US Navy F-35C achieves initial operational capability
Three F-35C Lightning II aircraft complete a flight over Eglin Air Force Base in Fort Walton Beach, Florida.
U.S. Navy

US Navy F-35C achieves initial operational capability

The Navy joins the Marine Corps and Air Force as the final U.S. service to declare their F-35s mission ready and combat capable.

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The Department of the Navy has declared that the aircraft carrier variant of the Joint Strike Fighter, the Lockheed Martin F-35C Lightning II, met all requirements and achieved initial operational capability (IOC). The Navy joins the U.S. Marine Corps and U.S. Air Force as the final U.S. service to declare their F-35s mission ready and combat capable. Three more F-35 operators are also IOC: Israeli Air Force, Italian Air Force, and the United Kingdom Royal Air Force.

Greg Ulmer, Lockheed Martin vice president and general manager of the F-35 program, said, “We congratulate the Department of the Navy on achieving Initial Operational Capability with its fleet of F-35Cs. As we celebrate this achievement demonstrating the progress of the F-35 program, we’re also setting our sights forward to ensure the U.S. Navy is ready for its first F-35C deployment.”

The announcement from the Commander, Naval Air Forces and the U.S. Marine Corps Deputy Commandant for Aviation came shortly after the Department of the Navy’s first F-35C squadron, Strike Fighter Squadron (VFA) 147, completed aircraft carrier qualifications aboard USS Carl Vinson (CVN 70), and received safe-for-flight operations certification.

In order to declare IOC, the first operational squadron must be properly manned, trained, and equipped to conduct assigned missions in support of fleet operations. This includes having 10 Block 3F, F-35C aircraft, requisite spare parts, support equipment, tools, technical publications, training programs, and a functional Autonomic Logistic Information System (ALIS).

Additionally, the ship that supports the first squadron must possess the proper infrastructure, qualifications, and certifications. Lastly, the Joint Program Office, industry, and Naval Aviation must demonstrate that all procedures, processes, and policies are in place to sustain operations.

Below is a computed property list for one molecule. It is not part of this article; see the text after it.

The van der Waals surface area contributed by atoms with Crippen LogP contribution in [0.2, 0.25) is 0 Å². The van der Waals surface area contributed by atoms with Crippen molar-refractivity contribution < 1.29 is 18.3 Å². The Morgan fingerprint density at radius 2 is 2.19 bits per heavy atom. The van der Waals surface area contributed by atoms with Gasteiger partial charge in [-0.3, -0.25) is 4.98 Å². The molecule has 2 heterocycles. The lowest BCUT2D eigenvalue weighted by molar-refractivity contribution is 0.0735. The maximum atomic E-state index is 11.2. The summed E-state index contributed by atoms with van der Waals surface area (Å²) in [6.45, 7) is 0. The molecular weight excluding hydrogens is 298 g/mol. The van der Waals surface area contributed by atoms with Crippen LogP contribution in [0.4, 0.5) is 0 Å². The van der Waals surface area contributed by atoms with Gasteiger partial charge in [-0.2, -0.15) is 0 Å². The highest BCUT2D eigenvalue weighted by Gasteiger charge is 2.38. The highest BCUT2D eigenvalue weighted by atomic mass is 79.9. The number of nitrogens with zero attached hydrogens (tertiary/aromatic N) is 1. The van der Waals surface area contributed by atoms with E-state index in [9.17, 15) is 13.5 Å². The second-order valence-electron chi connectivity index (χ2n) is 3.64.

“The F-35C is ready for operations, ready for combat, and ready to win,” said Commander Naval Air Forces, Vice Adm. DeWolfe Miller.

Naval Air Station (NAS) Lemoore is the home-base for the Navy’s Joint Strike Fighter Wing, Navy F-35C fleet squadrons, and the Fleet Replacement Squadron (FRS) of VFA-125 that trains Navy and Marine Corps CVN-based Joint Strike Fighter pilots.

To accommodate the F-35C program at NAS Lemoore, several facilities were built or remodeled to facilitate specific F-35C requirements for maintenance and training, including a pilot fit facility, centralized engine repair facility, pilot training center, and a newly-remodeled hangar. Future projects are planned as additional Navy squadrons transition to the F-35C. The Marine Corps plans to transition four F-35C squadrons that will be assigned to carrier air wings for deployments. 

Capt. Max McCoy, commodore of the U.S. Navy’s Joint Strike Fighter Wing. “Their commitment to mission delivered fifth-generation capability to the carrier air wing, making us more combat effective than ever before. We will continue to learn and improve ways to maintain and sustain F-35C as we prepare for first deployment.”